What is Foolsaurus?

It's a glossary of investing terms edited and maintained by our analysts, writers and YOU, our Foolish community. Get Started Now!


How to Calculate Gann

Original post by Wilhelm Schnotz of Demand Media

Gann numbers, an investing tool developed by W.D. Gann, measure the slope of a stock's price as an indicator of support and resistance points in stock pricing, when price and time are plotted on a one-to-one graph. While Gann's methods are questioned because of their reliance on past data as a prediction of a stock's price, many of his followers believe that determining a point when an investment's slope changes from one Gann number to another can be key to determining pivotal points in any stock's price and its future performance.

Step 1

Using a pencil and a ruler, draw an x-axis and y-axis on the graph paper, with its origin -- coordinates 0,0 -- near the lower right-hand corner of the graph.

Step 2

Determine your scale of measurement for the x- and y-axis on your graph. Traditionally, the x-axis represents price, and the y-axis represents time. Increments on both axes must be the same for each line on the graph. Depending upon the stock's volatility, prices may be listed at $1, $2, $10 or another increment. The time measurement may be indexed daily or weekly.

Step 3

Plot the stock's price per each time increment using historical data. Connect the data points to create a rough line graph.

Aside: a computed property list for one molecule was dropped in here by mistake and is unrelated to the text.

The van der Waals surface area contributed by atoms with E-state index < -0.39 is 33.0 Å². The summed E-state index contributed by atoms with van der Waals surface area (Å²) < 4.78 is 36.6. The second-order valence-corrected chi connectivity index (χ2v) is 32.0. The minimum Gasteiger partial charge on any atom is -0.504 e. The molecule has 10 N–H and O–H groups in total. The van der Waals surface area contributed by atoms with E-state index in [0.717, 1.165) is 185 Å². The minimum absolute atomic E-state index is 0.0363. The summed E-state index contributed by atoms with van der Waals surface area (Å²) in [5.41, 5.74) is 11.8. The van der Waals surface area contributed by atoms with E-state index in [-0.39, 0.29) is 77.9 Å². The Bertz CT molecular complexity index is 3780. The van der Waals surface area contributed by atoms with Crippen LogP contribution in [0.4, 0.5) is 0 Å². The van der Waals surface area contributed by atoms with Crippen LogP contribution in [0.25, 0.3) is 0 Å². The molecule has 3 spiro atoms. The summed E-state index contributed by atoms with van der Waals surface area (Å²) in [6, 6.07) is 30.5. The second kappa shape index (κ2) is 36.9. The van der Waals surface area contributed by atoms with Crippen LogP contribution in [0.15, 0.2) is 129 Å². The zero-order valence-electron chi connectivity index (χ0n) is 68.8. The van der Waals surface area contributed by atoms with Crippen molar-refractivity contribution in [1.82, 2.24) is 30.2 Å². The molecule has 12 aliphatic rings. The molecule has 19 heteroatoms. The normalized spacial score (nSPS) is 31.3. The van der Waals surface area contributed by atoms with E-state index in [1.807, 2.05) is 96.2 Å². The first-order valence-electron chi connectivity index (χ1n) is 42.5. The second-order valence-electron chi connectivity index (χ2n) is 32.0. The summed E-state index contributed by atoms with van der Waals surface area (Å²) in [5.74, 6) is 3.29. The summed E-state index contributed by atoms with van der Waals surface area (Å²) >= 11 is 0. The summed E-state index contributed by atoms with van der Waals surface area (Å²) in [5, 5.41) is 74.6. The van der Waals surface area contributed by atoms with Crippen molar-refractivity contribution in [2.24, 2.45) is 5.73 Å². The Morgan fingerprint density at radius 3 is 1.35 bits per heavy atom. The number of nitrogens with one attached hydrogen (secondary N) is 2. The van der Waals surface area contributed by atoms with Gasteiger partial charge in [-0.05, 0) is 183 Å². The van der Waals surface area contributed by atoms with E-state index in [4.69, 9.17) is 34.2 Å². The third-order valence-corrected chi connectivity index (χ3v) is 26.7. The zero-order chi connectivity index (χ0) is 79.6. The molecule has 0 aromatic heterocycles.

Step 4

Draw a line using a ruler that connects the most recent stock prices on the graph, developing a straight line from the current stock price.

Step 5

Locate the locus at which the ruler-drawn line crosses an x and y coordinate exactly. Label this point A. Locate the closest locus the ruler-drawn line crosses from point A. Label this point B.

Step 6

Count the number of squares along the x-axis from point A to point B, and count the number of squares along the y-axis between the two points. Express this number as a ratio (x:y), such as 2:1 or 1:1. Simplify the ratio so that the y-axis value is 1. The other number is the stock's Gann number.

                   

Things Needed

  • Graph paper
  • Historical stock prices
  • Pencil
  • Ruler

Resources

References

About the Author

Wilhelm Schnotz has worked as a freelance writer since 1998, covering arts and entertainment, culture and financial stories for a variety of consumer publications. His work has appeared in dozens of print titles, including "TV Guide" and "The Dallas Observer." Schnotz holds a Bachelor of Arts in journalism from Colorado State University.

Advertisement